“Mr. Miller needed reassurances about cost overruns.” the Post story continued. “He also had his own vision for the games’ legacy, in line with his agenda for bringing transit and sports infrastructure to low-income neighbourhoods.” That bastard.

No, our PanAm games were brought to us due to the yeoman efforts of Premier Dalton McGuinty, former premier David Peterson and a couple Olympic committee mucky-mucks, all of whom were concerned that Toronto was in desperate need of some nebulous victory for “…resonance on the international scene,” as McGuinty put it. Huh?!

So desperate were we that the premier, who has fought tooth and nail for nearly 7 years to not restore provincial funding for the TTC operational costs, agreed to have the province pay for the cost overruns. Pure semantics, of course, as we’ll all end up paying through increased taxes, user fees and/or cuts in services. You’re welcome Ontario.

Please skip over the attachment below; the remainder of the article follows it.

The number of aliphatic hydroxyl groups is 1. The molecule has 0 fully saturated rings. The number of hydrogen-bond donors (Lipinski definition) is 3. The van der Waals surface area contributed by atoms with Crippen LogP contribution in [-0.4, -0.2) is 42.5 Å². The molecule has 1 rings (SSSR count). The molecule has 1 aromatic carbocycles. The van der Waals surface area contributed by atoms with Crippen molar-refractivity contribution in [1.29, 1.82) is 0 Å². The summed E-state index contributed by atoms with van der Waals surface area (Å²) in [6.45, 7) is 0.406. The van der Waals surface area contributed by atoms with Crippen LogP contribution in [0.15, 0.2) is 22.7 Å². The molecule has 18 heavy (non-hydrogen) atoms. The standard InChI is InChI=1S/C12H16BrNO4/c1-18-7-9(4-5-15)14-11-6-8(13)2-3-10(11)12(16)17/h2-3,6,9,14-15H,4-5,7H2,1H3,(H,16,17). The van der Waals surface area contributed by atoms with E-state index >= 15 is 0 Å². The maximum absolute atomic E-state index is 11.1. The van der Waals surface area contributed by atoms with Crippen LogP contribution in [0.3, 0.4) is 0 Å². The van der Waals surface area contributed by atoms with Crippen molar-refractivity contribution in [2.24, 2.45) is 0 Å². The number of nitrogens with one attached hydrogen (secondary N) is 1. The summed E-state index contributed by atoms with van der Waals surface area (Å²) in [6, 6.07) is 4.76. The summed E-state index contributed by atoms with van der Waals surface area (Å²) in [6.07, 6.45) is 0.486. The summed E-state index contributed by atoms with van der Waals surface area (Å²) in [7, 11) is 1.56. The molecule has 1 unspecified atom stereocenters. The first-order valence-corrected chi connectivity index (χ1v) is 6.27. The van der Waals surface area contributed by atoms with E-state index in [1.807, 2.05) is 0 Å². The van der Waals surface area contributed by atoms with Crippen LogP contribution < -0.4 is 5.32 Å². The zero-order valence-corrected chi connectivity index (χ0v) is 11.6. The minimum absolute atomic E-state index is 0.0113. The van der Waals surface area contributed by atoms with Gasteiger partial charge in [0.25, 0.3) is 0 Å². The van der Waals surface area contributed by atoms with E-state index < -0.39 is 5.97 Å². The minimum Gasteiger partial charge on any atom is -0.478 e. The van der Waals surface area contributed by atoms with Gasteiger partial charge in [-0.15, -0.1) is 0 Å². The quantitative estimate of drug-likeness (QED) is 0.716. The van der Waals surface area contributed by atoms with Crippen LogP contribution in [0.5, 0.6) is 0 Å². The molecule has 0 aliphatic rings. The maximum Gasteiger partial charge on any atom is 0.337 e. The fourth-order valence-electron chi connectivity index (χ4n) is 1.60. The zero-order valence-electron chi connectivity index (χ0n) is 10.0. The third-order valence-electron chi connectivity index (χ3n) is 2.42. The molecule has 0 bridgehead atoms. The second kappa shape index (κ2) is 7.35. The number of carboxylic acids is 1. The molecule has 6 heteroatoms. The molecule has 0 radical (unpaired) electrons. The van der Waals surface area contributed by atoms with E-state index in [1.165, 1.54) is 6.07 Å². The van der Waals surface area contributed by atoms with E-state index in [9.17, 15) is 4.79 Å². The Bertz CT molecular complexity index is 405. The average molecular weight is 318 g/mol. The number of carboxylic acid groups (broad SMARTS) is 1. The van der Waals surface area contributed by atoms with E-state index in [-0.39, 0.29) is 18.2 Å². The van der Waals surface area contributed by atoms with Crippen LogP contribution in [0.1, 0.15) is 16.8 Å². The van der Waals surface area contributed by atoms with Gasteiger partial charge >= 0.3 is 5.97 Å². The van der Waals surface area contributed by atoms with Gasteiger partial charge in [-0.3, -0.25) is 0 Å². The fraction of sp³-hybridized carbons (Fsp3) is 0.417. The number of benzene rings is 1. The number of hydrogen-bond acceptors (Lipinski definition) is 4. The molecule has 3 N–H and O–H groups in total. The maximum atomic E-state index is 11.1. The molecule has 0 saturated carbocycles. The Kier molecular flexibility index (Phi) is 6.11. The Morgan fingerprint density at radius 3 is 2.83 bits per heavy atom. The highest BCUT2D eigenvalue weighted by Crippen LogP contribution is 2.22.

While we may be poorer for it in the long run, we here in Toronto will have new shiny things to crow about due to the PanAm games, some of which will even be useful. A fixed link to the airport. Increased infrastructure especially in terms of public transportation. Swimming pools and diving centres. Possibly even super human athletes!

So forget the money, OK? It’s all about legacy. Yours, mine, the city, the province, the country, the Premier. That’s not something you can really put a price tag on.

Actually, no wait. You can. For U of T students in Scarborough, that price will be $80 a year until 2015 when the facility opens and then $280 per for the next 21 years. Legacies, it seems, don’t come cheap these days.

snidely submitted by Cityslikr